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With the enormous amounts of rainfall incurred in June and July in the Texas Hill Country and the coastal plains areas, we are still not completely rid of the resultant freshwater runoff, as significant amounts of freshwater continue to hinder any area that is lacking direct Gulf water fluctuation. But saltwater migration has progressed a bit over this past week, and the area back lakes are no longer the only source of saltwater. Saltwater can now be found directly up against the immediate shorelines. Now there may be many explanations as to why the shorelines are maintaining better salt right now, but here is my own opinion. And that is, when one body of water is forced to empty into a second, and different, body of water through a narrow passage, the water from the first body is driven to a central point along tapered pathways to the second body. As a result, a ventilation effect is formed somewhat like that of an hourglass condition. Examples of this effect in some of our more major bay systems can be found in places where the bays have immediate discharge access to the expanses of larger bodies of water - Espiritu Santo Bay emptying into West Matagorda Bay via Saluria Bayou, West Matagorda Bay emptying into the Gulf via Pass Cavallo and the Matagorda Ship Channel jetties, and even in some minor instances like Mesquite Bay emptying into the Gulf via Cedar Bayou whenever the tides rise to the occasion.

How does this all work? Well, if you turn an hourglass upside-down, you'll note that the centralized portion of the sand mass experiences the majority of the movement, whereas the sand along the outer walls of the glass experience a minimal amount of movement - the sand particles evacuate the upper section of the hourglass into the lower section from the inside-out. This same type of movement is currently occurring at exit points throughout our major bay systems, and is the primary reason behind the immediate shorelines holding the bay's supply of saltier water. I have come to the conclusion that this small stretch of water that runs parallel to the shoreline is protected enough from the winds and fresh water. Let's say these undulating grassy sand bars hold better salinity, and more food to attract big trout. Unlike the skinny water shorelines, the secondary shorelines are subjected to more changes because of their proximity.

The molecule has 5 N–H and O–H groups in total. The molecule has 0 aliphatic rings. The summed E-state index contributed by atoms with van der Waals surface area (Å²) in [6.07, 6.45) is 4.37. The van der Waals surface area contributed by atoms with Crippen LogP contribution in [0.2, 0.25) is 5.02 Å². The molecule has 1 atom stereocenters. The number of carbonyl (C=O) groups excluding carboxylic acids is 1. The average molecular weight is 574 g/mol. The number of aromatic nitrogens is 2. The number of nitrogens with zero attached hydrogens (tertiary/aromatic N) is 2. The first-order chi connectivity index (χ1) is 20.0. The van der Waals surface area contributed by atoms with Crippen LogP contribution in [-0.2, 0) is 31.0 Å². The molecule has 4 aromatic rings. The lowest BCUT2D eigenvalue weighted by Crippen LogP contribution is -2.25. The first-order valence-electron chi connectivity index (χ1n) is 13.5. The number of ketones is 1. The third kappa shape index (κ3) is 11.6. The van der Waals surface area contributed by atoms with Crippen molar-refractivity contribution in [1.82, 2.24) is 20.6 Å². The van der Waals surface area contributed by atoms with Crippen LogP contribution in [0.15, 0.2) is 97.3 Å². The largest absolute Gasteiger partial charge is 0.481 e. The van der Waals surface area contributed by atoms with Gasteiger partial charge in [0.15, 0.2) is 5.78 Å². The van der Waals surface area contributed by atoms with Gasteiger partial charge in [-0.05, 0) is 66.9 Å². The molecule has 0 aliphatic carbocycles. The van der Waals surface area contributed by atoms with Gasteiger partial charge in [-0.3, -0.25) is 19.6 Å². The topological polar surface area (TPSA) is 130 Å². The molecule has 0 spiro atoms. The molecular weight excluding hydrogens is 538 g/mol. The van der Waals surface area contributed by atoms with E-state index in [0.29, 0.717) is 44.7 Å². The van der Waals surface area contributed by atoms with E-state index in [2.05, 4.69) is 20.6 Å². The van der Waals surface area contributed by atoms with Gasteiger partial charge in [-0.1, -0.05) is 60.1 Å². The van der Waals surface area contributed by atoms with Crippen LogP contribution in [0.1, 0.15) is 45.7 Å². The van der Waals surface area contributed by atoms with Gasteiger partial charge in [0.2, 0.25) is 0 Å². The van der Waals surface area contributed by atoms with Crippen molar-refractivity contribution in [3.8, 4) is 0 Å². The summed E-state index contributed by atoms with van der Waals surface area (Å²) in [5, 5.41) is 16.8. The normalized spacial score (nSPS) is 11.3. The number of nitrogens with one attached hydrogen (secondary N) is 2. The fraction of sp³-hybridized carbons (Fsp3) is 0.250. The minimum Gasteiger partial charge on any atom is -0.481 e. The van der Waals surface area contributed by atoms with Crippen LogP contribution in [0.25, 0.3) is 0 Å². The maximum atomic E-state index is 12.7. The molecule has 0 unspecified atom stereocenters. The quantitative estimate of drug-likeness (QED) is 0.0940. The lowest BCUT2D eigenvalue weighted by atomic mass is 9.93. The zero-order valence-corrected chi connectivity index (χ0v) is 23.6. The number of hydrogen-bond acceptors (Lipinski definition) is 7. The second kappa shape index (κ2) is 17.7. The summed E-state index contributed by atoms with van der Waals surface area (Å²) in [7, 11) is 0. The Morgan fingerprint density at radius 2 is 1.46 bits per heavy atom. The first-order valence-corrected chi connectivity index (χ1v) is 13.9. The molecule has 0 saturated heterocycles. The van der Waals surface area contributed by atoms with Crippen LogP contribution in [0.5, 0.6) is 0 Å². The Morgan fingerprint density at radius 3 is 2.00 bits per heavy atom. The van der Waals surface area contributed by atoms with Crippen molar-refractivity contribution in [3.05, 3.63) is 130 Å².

With all the rain runoff, the bay system water temperatures have lowered and I have located limits of trout over muddy bottoms in three foot of water. Trout seem to be congregating directly against the shoreline water during the warmer part of the day. Every day is an education out on our area bays, and figuring out the effects of the local weather and winds, the tides, and the recent rainfall accumulations can sometimes make it very difficult to recognize any distinct fishing pattern whatsoever. As of late, I've made special note of the fact that the bay waters continue to hold extreme amounts of fresh water as close as 50-100 yards off of the shorelines, but that the shorelines themselves are holding the salty solution we're normally used to seeing in our bay systems.

The best salinity levels that we've recently happened upon have been in areas near Saluria Bayou located in Espirtu Santo Bay near Port O' Connor. The saltwater is quite obvious on an incoming tide, and you can tell by the difference in the color of the water where the freshwater is located. Large schools of reds are starting to race down the shorelines as well, busting at everything that might get in their way. I look for hard sandy shorelines with grass island patches, and my favorite way to catch these reds is with a small top water lure. And, if you're one who prefers to practice catch and release on these nice fish then replace your lure's treble hooks with straight hooks. This will make pulling the hooks out of the fish's mouth much easier for you, and will lessen the possibility for permanent damage to the fish.

Another fine, but sometimes dismissed, salty water resource can be found on the outer shores along the lengths of Matagorda Island in the surf. We just experienced epic surf fishing with top waters and Corky lures on Monday, July 23rd. Bay Flats Lodge guides Dean Peffer, John Rachunek, and Jason Wagenfehr said "…it was on like no body's business". Again on Tuesday, July 24 several boats from the lodge got limits in the surf and also out on oyster shell in San Antonio Bay, that's right, San Atonio Bay is holding trout on a few area reefs. With the development of the recent hourglass effect, top water action has also heated up near area cuts and drains that lead from the back marsh areas and out into the major bay system. If top waters aren't your style, then stick with your plastics. My parties and I have experienced trout catches to four pounds while throwing the tequila-gold Norton Bull Minnow rigged with an 18-ounce Norton Laser Lock jighead.

The new website is coming soon, click here to take a look...

http://74.53.146.93/lodge/

PS-We sure enjoyed having Aubrey from Baffin come visit the lodge and fish with us. If you're looking for a stand up guy, good person and great angler in Baffin Bay, give Aubrey Black a call. http://captblack.homestead.com/
 

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